Throughout 2021, once a month we’re continuing to bring you a Klein Timeline Snapshot: a look back in time at a specific year, looking at what the world was like in said year, and what was happening with Klein Tools.
This month’s year: 1918
Women’s linen skirt: $1.98
Elgin Creamery Butter: $.49 per pound
Bissell Vacuum Sweeper: $10.50
What was happening in the world: The people alive in 1918 were experiencing similar circumstances to what we are today, as this week in 1918 marks the first documented case of the Spanish flu. U.S. Army mess cook Private Albert Gitchell of Fort Riley, Kansas, received the first diagnosis of the 1918 influenza pandemic, or the Spanish flu as it was also called. This pandemic lasted over two years, infected 500 million people, a third of the world’s population back them, and killed an estimated 20 million to 50 million people.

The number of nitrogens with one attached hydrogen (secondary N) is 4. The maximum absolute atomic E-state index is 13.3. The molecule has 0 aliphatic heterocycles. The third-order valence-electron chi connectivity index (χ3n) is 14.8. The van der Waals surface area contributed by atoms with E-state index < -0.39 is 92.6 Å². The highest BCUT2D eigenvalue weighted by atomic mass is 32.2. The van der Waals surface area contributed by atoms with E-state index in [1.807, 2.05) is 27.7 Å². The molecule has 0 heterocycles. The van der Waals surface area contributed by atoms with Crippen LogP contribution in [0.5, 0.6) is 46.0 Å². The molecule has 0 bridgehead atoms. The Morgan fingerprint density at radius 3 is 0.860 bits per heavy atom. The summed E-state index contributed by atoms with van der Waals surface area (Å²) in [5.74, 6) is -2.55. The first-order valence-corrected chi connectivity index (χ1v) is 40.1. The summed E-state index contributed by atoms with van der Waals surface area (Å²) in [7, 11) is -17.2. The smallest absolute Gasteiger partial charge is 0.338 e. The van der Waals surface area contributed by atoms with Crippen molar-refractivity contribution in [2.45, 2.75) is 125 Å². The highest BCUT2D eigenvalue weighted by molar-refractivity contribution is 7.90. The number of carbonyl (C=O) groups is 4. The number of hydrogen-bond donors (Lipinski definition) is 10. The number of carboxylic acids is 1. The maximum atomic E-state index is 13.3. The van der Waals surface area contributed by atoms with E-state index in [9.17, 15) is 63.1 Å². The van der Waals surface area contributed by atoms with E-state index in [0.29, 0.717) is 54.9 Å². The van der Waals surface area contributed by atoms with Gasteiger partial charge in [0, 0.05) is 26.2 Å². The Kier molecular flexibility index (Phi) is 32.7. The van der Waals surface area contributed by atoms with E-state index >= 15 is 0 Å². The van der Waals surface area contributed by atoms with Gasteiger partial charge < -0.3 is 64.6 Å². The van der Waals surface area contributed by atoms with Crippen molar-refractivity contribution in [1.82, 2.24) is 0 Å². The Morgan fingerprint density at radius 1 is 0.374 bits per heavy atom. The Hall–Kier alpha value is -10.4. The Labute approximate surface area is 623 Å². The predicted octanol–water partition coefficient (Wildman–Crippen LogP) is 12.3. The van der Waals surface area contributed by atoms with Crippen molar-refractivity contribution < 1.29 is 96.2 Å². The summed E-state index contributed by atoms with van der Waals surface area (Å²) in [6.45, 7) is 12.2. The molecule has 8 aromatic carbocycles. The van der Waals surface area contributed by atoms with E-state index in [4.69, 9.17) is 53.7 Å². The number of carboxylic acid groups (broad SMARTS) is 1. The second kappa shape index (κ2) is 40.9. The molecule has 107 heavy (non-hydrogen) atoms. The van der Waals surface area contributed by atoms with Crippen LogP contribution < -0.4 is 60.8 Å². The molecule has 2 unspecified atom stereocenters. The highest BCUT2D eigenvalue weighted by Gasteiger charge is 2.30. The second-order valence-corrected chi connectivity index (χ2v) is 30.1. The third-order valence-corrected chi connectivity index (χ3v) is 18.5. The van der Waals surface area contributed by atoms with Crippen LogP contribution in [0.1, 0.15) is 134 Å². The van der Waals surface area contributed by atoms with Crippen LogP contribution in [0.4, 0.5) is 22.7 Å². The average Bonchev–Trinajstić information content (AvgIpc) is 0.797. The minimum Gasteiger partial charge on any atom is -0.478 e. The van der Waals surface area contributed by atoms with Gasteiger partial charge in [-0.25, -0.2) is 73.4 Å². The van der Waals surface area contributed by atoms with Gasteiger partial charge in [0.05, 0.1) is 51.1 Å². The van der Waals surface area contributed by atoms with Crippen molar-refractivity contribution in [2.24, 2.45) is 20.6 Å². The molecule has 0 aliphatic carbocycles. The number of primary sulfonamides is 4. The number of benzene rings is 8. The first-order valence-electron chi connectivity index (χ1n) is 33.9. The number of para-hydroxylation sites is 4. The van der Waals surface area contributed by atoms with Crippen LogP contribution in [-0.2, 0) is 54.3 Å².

What was happening with Klein Tools: 1918 was a year of both great highs and great lows for Klein Tools. First the highs: fully embracing its role in assembly line era, the company was experiencing massive growth and had multiple manufacturing facilities. Increased capacity and improved efficiency of facilities meant that by 1918 Klein Tools, or as it was then called, Mathias Klein & Sons, Incorporated, was producing more than ever. But with the highs also came lows: Sept. 28, 1918 marked the passing of Klein Tools founder Mathias Klein at 92 years old. Until the end, Mathias was dedicated to the company that he built, still occupying his desk and working his regular shift every day. People even said that he was so devoted that he only left Chicago twice during all his years in business. Though his passing was sad, he left behind a large, pioneering company with exceptional promise to his two sons, John and Joseph.